The United Arab Emirates (U.A.E.) has undergone many transformations throughout the years. This is because of the discovery of oil in 1958. In 1971, after gaining independence from Great Britain, seven different monarchies came together to form the federation that stands to this day. It is already a highly-developed country but continues to modernize and diversify. Moreover, many of the changes have to do with healthcare in the U.A.E.
The Evolution of the UAE
The U.A.E. has historically been very reliant on oil production with the region holding the fifth-largest oil reserve in the world. The availability of oil has been a great advantage to kickstart their economy and help it flourish into the second-largest economy in the Middle East. However, there has been a focus on transforming the oil-based economy into a service-based economy — similar to what is seen in other developed countries. Major infrastructure projects have been completed in the hope of making the U.A.E. a giant in the tourism industry. The country has made great strides from the era of British colonialism with a high standard of living and an estimated GDP per capita of $41,000.
Additionally, in past decades, the U.A.E. has worked to build off its oil-based society. Due to high temperatures, citizens of the U.A.E. are among the largest consumers of energy in the world. The government has looked to expand on alternative energy sources. In 2013 Abu Dhabi opened a major solar power plant, capable of powering up to 20,000 homes. Furthermore, in 2009, construction began on four nuclear power plants; one of them is currently operating.
Healthcare in the UAE
The U.A.E. has many advantages working in their favor when it comes to building a comprehensive healthcare system for its citizenry. As the U.A.E. was able to develop so quickly, consequently it lacks a current, deeply rooted healthcare network. The government can observe the most effective practices and employ the newest technologies. The quality of care in the U.A.E. has made it a hot spot for medical tourism.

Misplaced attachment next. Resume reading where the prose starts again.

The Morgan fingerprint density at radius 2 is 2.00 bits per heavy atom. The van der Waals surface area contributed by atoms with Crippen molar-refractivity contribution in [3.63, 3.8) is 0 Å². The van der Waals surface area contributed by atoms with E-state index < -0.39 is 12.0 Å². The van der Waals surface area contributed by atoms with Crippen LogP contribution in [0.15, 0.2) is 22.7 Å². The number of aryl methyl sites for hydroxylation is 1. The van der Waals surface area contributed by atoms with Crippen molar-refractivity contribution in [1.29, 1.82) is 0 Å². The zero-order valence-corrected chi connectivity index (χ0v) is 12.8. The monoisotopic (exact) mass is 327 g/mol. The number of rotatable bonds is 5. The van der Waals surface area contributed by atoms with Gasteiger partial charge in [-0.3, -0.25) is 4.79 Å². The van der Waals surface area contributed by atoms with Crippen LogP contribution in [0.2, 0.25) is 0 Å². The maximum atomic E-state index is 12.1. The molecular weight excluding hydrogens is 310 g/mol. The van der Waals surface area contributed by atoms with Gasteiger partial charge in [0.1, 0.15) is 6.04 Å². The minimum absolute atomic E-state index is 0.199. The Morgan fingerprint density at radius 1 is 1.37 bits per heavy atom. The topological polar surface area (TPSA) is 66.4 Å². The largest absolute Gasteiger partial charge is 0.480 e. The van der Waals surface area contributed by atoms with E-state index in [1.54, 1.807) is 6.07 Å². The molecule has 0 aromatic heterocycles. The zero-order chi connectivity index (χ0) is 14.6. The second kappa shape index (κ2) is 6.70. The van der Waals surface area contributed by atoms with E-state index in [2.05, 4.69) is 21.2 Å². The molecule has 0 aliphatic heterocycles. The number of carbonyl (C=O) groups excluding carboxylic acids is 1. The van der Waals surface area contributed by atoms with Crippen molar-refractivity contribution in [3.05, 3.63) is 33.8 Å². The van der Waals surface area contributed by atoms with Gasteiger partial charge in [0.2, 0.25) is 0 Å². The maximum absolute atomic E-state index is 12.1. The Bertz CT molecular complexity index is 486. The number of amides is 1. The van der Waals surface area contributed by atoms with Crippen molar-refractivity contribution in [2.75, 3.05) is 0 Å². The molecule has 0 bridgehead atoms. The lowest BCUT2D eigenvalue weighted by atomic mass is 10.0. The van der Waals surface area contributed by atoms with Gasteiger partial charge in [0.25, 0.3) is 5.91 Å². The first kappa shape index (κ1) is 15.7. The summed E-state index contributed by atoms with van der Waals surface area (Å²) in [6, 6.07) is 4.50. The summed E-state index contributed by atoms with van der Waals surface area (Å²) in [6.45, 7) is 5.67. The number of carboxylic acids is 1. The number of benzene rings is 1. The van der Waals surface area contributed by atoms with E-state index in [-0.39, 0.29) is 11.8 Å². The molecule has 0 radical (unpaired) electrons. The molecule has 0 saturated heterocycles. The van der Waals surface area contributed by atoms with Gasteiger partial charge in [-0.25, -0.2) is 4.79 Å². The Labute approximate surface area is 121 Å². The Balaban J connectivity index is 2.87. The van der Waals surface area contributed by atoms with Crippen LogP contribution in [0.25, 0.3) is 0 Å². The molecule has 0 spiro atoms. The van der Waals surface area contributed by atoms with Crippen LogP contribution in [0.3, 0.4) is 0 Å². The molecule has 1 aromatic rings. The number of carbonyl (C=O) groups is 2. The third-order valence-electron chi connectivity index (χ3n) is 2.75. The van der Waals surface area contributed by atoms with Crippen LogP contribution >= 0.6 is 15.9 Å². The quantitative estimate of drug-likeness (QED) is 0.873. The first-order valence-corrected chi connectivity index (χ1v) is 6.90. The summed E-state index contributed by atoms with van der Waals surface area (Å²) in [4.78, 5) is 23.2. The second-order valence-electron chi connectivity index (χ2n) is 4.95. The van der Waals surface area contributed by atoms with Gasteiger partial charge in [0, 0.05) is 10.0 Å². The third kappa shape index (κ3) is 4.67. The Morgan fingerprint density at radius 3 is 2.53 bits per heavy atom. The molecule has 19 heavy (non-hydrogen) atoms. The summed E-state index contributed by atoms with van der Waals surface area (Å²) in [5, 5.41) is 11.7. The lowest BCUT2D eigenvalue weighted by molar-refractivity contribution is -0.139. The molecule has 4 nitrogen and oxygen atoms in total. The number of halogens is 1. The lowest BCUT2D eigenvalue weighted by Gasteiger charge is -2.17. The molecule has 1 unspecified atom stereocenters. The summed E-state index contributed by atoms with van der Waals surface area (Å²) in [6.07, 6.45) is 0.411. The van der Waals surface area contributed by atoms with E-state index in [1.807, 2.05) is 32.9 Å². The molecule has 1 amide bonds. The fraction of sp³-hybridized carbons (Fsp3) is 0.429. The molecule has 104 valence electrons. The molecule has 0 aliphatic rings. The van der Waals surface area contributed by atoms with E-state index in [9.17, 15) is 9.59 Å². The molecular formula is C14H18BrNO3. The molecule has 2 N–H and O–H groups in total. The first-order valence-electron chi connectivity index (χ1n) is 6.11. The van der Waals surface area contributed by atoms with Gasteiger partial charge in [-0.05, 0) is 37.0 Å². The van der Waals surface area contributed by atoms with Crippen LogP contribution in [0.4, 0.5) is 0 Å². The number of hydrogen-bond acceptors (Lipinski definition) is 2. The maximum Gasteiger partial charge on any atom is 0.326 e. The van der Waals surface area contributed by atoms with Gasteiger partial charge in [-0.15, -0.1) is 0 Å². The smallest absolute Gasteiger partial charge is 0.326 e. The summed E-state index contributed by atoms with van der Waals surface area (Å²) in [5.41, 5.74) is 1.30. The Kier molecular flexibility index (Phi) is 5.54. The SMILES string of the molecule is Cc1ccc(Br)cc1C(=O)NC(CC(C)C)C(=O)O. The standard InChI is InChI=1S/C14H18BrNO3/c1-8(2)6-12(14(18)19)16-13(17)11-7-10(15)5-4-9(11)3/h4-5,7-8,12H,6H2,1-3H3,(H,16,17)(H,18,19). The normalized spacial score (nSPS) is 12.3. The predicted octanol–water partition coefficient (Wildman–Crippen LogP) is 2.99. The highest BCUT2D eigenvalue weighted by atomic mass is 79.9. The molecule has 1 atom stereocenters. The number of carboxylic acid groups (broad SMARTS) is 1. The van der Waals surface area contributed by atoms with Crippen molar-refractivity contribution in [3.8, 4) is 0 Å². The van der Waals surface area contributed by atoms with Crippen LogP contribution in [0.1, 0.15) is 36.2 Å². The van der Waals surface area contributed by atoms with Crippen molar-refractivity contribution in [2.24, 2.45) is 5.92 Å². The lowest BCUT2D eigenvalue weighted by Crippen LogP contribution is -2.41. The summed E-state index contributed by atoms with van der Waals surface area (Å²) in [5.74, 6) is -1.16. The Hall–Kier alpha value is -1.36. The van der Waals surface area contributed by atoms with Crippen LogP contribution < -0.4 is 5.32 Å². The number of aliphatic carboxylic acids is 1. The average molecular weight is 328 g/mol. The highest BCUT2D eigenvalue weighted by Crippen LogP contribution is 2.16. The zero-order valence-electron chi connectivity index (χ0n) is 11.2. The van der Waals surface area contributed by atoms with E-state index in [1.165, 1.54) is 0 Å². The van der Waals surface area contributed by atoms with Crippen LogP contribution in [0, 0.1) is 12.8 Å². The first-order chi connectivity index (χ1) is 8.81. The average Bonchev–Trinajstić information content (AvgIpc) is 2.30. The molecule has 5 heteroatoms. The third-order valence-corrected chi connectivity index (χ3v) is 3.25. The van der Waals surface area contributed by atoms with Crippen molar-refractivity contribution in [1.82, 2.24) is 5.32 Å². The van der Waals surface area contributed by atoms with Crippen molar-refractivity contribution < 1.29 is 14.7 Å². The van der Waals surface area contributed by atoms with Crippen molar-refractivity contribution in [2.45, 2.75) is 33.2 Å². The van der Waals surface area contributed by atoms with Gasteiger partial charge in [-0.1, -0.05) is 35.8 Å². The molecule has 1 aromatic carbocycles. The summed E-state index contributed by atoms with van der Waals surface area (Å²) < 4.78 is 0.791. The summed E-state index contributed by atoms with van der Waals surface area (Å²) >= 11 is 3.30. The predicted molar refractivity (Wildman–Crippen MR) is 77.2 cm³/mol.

In recent years, there has been growth in the private healthcare sector. As a result, healthcare in public hospitals is free for citizens. The government also subsidizes health insurance for citizens. The combination of premium quality care and low costs lead to world-renowned healthcare in the U.A.E. The system has been able to handle COVID-19 patients with relative ease. For example, 66,000 Emiratis have contracted the virus and only 370 have lost their lives.
Migrant Workers Slip Through the Cracks
Furthermore, the U.A.E. has gone through an unprecedented boom in the construction of skyscrapers. To fill their labor needs, the U.A.E. has a heavy dependence on foreign labor. Migrants make up about 90% of the Emirati’s population. Those 8 million migrants are mostly migrant workers from surrounding countries in search of economic opportunity. Employers exploit them while treating them as outsiders. They do not have access to the perks enjoyed by Emirati nationals. Less than 30% of Emirati, companies are required to provide health insurance to employees. Normally, only the most serious injuries receive medical attention. Additionally, construction work is very dangerous in the U.A.E.; between eight and 10 bodies are sent to their native countries, each month.
Although the U.A.E. is a very wealthy collection of states, they have been unable to guarantee quality healthcare for all. Migrant workers overwork for nominal wages. Whether it is by choice or a result of their societal structure, these laborers do not get to enjoy the fruits of their labor.
– Matthew Beach